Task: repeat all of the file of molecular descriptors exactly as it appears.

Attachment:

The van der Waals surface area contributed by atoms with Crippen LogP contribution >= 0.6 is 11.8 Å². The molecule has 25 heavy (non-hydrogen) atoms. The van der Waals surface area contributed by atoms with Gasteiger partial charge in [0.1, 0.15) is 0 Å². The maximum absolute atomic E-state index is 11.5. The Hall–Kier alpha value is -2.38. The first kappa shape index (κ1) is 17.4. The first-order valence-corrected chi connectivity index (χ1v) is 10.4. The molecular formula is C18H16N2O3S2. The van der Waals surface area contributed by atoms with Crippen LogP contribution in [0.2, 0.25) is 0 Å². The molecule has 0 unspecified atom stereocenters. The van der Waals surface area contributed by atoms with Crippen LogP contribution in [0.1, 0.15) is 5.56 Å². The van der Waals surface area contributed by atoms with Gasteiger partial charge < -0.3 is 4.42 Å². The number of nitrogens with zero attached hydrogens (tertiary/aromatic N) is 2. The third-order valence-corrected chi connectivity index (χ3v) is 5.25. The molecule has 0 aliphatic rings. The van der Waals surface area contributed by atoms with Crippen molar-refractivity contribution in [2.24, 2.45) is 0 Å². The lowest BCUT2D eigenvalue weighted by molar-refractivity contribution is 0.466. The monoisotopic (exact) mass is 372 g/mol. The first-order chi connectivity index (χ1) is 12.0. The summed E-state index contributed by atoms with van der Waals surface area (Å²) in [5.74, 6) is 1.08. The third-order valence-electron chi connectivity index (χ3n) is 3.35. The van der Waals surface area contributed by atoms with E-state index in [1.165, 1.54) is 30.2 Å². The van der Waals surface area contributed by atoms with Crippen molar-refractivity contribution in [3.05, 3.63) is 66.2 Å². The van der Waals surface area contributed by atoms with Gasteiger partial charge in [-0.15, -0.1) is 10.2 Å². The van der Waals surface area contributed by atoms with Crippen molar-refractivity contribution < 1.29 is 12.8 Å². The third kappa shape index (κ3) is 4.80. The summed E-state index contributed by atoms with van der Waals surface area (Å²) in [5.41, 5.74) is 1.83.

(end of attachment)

The van der Waals surface area contributed by atoms with Crippen LogP contribution >= 0.6 is 11.8 Å². The molecule has 25 heavy (non-hydrogen) atoms. The van der Waals surface area contributed by atoms with Gasteiger partial charge in [0.1, 0.15) is 0 Å². The maximum absolute atomic E-state index is 11.5. The Hall–Kier alpha value is -2.38. The first kappa shape index (κ1) is 17.4. The first-order valence-corrected chi connectivity index (χ1v) is 10.4. The molecular formula is C18H16N2O3S2. The van der Waals surface area contributed by atoms with Crippen LogP contribution in [0.2, 0.25) is 0 Å². The molecule has 0 unspecified atom stereocenters. The van der Waals surface area contributed by atoms with Crippen LogP contribution in [0.1, 0.15) is 5.56 Å². The van der Waals surface area contributed by atoms with Gasteiger partial charge < -0.3 is 4.42 Å². The number of nitrogens with zero attached hydrogens (tertiary/aromatic N) is 2. The third-order valence-corrected chi connectivity index (χ3v) is 5.25. The molecule has 0 aliphatic rings. The van der Waals surface area contributed by atoms with Crippen molar-refractivity contribution in [2.24, 2.45) is 0 Å². The lowest BCUT2D eigenvalue weighted by molar-refractivity contribution is 0.466. The monoisotopic (exact) mass is 372 g/mol. The first-order chi connectivity index (χ1) is 12.0. The summed E-state index contributed by atoms with van der Waals surface area (Å²) in [5.74, 6) is 1.08. The third-order valence-electron chi connectivity index (χ3n) is 3.35. The van der Waals surface area contributed by atoms with E-state index in [1.165, 1.54) is 30.2 Å². The van der Waals surface area contributed by atoms with Crippen molar-refractivity contribution in [3.05, 3.63) is 66.2 Å². The van der Waals surface area contributed by atoms with Gasteiger partial charge in [-0.15, -0.1) is 10.2 Å². The van der Waals surface area contributed by atoms with Crippen molar-refractivity contribution < 1.29 is 12.8 Å². The third kappa shape index (κ3) is 4.80. The summed E-state index contributed by atoms with van der Waals surface area (Å²) in [5.41, 5.74) is 1.83.